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Gerontology. 2008;54(5):283-91. doi: 10.1159/000161735. Epub 2008 Oct 8.

Alcohol exposure and cognitive development: an example of why we need a contextualized, dynamic life course approach to cognitive ageing--a mini-review.

Author information

1
Ageing Research Unit, Centre for Mental Health Research, The Australian National University, Canberra, ACT, Australia. kaarin.anstey@anu.edu.au

Abstract

BACKGROUND:

A substantial literature exists that demonstrates associations between putative risk factors and cognitive decline in late life. However, there is a need to integrate this broad literature within a framework that incorporates the interaction of behavioral and ecological influences with cognitive development. Such a framework is required for developing a range of personal and environmental interventions to optimize cognitive development in the population, and to reduce the risk of cognitive impairment in late life.

OBJECTIVE:

This review aims to identify the key considerations for developing a life course model of the various factors that influence cognitive development and cognitive decline. A contextualized, dynamic approach to life course epidemiology is proposed.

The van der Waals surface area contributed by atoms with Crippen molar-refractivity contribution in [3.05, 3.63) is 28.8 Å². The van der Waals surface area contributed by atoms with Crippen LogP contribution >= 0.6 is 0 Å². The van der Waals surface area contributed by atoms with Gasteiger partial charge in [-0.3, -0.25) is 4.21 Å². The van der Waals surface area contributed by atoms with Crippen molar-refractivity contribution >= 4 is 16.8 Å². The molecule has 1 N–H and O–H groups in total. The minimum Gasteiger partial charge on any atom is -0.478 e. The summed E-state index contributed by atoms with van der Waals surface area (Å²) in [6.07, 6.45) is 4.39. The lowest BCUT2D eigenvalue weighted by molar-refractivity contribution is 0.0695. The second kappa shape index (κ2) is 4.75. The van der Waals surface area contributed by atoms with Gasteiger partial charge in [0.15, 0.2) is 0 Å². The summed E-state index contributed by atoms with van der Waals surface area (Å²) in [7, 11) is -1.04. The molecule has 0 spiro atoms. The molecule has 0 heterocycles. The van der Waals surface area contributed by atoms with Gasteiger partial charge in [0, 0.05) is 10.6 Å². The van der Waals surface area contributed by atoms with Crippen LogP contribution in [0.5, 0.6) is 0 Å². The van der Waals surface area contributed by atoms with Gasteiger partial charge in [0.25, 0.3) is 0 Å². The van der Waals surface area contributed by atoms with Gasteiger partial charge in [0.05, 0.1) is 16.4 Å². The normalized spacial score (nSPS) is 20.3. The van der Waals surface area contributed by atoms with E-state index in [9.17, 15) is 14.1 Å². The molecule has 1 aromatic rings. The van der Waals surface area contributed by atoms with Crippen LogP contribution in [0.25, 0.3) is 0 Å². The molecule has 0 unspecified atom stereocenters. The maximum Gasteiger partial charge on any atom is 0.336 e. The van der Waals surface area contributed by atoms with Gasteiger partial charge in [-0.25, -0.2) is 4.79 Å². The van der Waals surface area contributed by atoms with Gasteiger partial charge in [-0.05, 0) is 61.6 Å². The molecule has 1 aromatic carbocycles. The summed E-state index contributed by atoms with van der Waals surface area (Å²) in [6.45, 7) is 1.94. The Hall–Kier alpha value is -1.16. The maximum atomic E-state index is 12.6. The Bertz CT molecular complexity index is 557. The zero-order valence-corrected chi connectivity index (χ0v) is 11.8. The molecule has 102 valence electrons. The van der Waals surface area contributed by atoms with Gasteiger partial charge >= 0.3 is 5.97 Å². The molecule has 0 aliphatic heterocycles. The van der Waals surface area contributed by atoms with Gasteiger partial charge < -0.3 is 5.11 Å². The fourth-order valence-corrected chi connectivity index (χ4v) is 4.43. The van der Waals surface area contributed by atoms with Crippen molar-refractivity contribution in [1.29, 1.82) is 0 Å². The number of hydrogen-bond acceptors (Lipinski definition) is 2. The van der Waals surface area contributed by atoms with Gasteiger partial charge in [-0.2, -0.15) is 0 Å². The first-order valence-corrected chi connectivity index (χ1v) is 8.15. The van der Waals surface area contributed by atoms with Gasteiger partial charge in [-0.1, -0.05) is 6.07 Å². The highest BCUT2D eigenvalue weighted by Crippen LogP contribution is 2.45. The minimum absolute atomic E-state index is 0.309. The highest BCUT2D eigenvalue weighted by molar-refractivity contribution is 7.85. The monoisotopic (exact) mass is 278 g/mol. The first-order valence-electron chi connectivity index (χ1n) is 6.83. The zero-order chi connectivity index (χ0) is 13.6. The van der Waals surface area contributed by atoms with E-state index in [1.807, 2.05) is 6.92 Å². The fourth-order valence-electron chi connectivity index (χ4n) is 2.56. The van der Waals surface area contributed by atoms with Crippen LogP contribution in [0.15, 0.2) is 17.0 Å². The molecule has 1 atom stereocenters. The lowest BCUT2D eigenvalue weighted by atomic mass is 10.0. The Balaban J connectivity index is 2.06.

METHODS:

A theoretical evaluation of key methodological and interpretational issues relating to how risk factors influence cognitive development and cognitive impairment was conducted. This focused on the example of alcohol consumption as a risk factor for cognitive decline and dementia.

RESULTS:

This review identified dimensions that need to be accounted for in life course theories of cognitive development and cognitive impairment. These include: (a) intergenerational influences; (b) methodological and interpretational issues; (c) individual differences (personal factors); (d) contextual factors (environmental or ecological factors), and (e) cognitive ability as determinant. The methodological and interpretational factors included measurement of exposure and outcome variables; the important distinction between level of ability versus change over time; nonlinear relationships among exposures and outcomes, and outcomes and age; the distinction between association and cause, and between short-term effects and long-term change.

CONCLUSION:

A contextualized, dynamic approach to life course epidemiology accounts for the complex range of influences over the life course that interact to determine normal and pathological cognitive ageing. This approach provides a framework for the development of interventions to maximize cognitive gains in early life, and minimize cognitive loss in late life.

PMID:
18841026
DOI:
10.1159/000161735
[Indexed for MEDLINE]
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